4 in 5 Australians would support more mining to help Australia avoid a recession

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Media Release by Send Money Australia

New research reveals that 79 per cent of Australians would support more mining – and 51 per cent would support more coal mining – if it would help strengthen the Australian dollar and avoid a recession. 

The findings come despite Australia’s coal mines estimated to produce 1.8 million tonnes of carbon emissions a year while the country is preparing for net-zero emissions, but because of a risk of 2023 recession of the back of this year’s fast-rising inflation and interest rates, and other economic factors.

The findings were derived from a survey of an independent panel of 1000 Australians, commissioned by money transfer comparison platform Send Money Australia, which sought to find out whether Australians would support mining, including coal mining, to strengthen our exchange rate and economy. The full results, with age and State breakdowns, can be found here: https://sendmoneyaustralia.com/support-mining-avoid-recession/  

Australian commodities, two-thirds of which are natural resources, saw healthy export volumes in 2022. Australia has maintained its position as the largest exporter of metallurgical coal, and the second-largest exporter of thermal coal. Coal makes up a large part of the $422 billion of resources and energy exported, and the Government forecasts these exports to increase to $450 billion in the 2023 financial year.

Our exports are supporting the Australian dollar in international markets and there are some forecasts that our mining exports will soften future economic downturns in the same way that they helped soften the impact of the Global Financial Crisis on our economy. 

Despite the ongoing climate crisis, research reveals that most Australians are desperate for economic relief and willing to continue with natural resource exports – including coal – to weather the current tough economic period. 

51 per cent of Australians support mining, including coal 

Send Money Australia found that half of respondents (51 per cent) would support an increase in mining activity, including the mining of coal.

Across the States, Queenslanders are most supportive of coal mining, with 56 per cent voting in support. This was followed closely by 55 per cent of Victorians, 50 per cent of NSW residents, 45 per cent of South Australians, 43 per cent of West Australians and just 28 per cent of ACT residents. 

Older age groups, who may be less affected by the impacts of climate change, are more likely to encourage coal mining to avoid any economic downturn. In fact, the likelihood for Australians to support coal mining increased with age: 39 per cent of under-35s, 53 per cent of 35-54-year-olds, and 56 per cent of over-55s support more coal exports.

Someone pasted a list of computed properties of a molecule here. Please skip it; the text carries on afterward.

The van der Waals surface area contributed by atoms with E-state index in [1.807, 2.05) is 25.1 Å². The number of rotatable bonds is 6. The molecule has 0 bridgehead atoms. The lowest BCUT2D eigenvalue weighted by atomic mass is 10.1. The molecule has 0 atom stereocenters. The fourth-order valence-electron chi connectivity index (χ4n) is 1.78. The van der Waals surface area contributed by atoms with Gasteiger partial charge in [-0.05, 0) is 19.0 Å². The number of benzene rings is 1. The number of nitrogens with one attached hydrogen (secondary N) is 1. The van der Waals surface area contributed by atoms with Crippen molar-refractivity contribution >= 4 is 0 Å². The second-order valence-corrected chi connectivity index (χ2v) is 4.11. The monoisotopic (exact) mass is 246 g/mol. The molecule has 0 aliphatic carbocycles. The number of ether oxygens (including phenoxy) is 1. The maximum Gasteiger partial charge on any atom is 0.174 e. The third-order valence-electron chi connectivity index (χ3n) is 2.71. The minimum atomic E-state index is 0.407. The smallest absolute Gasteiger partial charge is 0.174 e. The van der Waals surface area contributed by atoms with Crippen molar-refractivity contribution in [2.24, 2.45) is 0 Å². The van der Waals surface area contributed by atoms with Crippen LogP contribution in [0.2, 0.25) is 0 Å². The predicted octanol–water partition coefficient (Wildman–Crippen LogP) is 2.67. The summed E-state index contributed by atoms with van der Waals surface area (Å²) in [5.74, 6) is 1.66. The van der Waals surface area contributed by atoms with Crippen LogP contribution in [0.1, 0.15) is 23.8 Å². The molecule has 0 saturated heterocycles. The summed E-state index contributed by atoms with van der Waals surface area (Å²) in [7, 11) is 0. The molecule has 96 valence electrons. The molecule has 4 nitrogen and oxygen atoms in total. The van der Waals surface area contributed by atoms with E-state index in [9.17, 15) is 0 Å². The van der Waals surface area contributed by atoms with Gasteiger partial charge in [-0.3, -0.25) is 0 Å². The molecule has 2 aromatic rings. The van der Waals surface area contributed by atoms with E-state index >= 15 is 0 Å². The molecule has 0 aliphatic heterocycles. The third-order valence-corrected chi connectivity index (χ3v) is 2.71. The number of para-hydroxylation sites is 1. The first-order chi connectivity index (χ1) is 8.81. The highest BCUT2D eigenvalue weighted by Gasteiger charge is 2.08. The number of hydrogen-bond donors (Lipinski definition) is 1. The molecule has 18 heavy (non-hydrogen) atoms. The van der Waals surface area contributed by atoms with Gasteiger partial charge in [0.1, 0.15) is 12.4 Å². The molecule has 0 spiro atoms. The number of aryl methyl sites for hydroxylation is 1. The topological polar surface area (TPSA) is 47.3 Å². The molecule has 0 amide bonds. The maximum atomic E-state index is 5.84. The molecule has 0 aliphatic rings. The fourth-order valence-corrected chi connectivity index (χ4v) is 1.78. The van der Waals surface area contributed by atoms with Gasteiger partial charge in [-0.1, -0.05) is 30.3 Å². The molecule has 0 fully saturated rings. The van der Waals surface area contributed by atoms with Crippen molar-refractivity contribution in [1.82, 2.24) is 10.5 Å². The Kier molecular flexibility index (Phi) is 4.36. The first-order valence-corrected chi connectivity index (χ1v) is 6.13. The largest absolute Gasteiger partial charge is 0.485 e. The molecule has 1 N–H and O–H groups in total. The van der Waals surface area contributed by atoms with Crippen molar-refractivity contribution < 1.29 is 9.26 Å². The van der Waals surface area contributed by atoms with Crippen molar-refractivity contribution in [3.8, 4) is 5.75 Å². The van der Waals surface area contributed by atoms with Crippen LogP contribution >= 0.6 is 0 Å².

The significance of women in global climate movements is reflected in the study, as young women all over the world have become figureheads and leaders of climate justice, with an estimated four out of five people displaced by the impacts of climate change being girls and women. The survey showed that men are more likely than women to support coal mining for economic benefit: 55 per cent of men support more coal mining, compared with 47 per cent of women.  

28 per cent of Australians support more mining, but not coal 

As the world produces the infrastructure required for renewable energy – such as solar panels, wind turbines and battery storage – mining of certain metals and minerals will need to increase. The production of solar power panels requires mined aluminium, copper and other rare earth elements, while wind turbines require earth elements such as iron.

More than a quarter (28 per cent) of survey respondents would support mining – but would not support coal mining – to strengthen the Australian dollar and avoid economic downturn.

Younger Australians are more likely to support other forms of mining, excluding coal, with more than one-third (37 per cent) of under-35s support in support, followed by 25 per cent of 35-54-year-olds and 26 per cent of over-55s.

21 per cent of Australians are against all additional mining

In 2018, the Australian Government commissioned a study on the public perception of mining: it discovered that while mining is considered central to the economy, there was a lack of trust in the process. In recent years, the climate crisis and public perception of the issue have been drastically re-imaged as fear of environmental impacts and the rise of climate activism have shown to have a significant impact on Australian voting and buying power. The mining industry, in particular, holds a powerful stereotype of negative environment impact, despite the current need for ongoing mining to produce renewable resources.

Send Money Australia found that one-fifth (21 per cent) of Australians would not support mining at all, regardless of whether it would assist the economy. South Australians are most likely to disagree with any mining as a means to support the Australian economy: 28 per cent of SA respondents don’t support mining, followed by 21 per cent of NSW respondents, an equal 20 per cent of West Australians and Victorians, 19 per cent of Queenslanders and 17 per cent of ACT respondents. 

The younger the age group, the more likely are Australians to disapprove of any kind of mining: 24 per cent of under-35s do not support mining at all, compared with 22 per cent of 35-54-year-olds and 19 per cent of over-55s.

The full results, with age and State breakdowns, can be found here: https://sendmoneyaustralia.com/support-mining-avoid-recession/